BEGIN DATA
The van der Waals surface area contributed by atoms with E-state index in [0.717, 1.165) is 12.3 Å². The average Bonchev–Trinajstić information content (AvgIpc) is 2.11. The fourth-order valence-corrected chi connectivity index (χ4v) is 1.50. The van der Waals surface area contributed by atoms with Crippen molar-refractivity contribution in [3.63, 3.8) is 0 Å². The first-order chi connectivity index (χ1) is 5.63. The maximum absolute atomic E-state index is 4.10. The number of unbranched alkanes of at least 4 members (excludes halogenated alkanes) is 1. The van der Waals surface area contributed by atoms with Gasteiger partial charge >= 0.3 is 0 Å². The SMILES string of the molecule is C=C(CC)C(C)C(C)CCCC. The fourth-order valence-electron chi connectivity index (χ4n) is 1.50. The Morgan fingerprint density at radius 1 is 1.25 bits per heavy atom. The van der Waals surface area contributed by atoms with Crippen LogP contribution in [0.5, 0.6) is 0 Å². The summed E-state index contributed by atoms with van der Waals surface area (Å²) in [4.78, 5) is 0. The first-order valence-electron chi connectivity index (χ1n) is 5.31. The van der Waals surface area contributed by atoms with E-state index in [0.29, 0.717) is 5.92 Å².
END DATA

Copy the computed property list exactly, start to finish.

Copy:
The van der Waals surface area contributed by atoms with E-state index in [0.717, 1.165) is 12.3 Å². The average Bonchev–Trinajstić information content (AvgIpc) is 2.11. The fourth-order valence-corrected chi connectivity index (χ4v) is 1.50. The van der Waals surface area contributed by atoms with Crippen molar-refractivity contribution in [3.63, 3.8) is 0 Å². The first-order chi connectivity index (χ1) is 5.63. The maximum absolute atomic E-state index is 4.10. The number of unbranched alkanes of at least 4 members (excludes halogenated alkanes) is 1. The van der Waals surface area contributed by atoms with Gasteiger partial charge >= 0.3 is 0 Å². The SMILES string of the molecule is C=C(CC)C(C)C(C)CCCC. The fourth-order valence-electron chi connectivity index (χ4n) is 1.50. The Morgan fingerprint density at radius 1 is 1.25 bits per heavy atom. The van der Waals surface area contributed by atoms with Crippen LogP contribution in [0.5, 0.6) is 0 Å². The summed E-state index contributed by atoms with van der Waals surface area (Å²) in [4.78, 5) is 0. The first-order valence-electron chi connectivity index (χ1n) is 5.31. The van der Waals surface area contributed by atoms with E-state index in [0.29, 0.717) is 5.92 Å².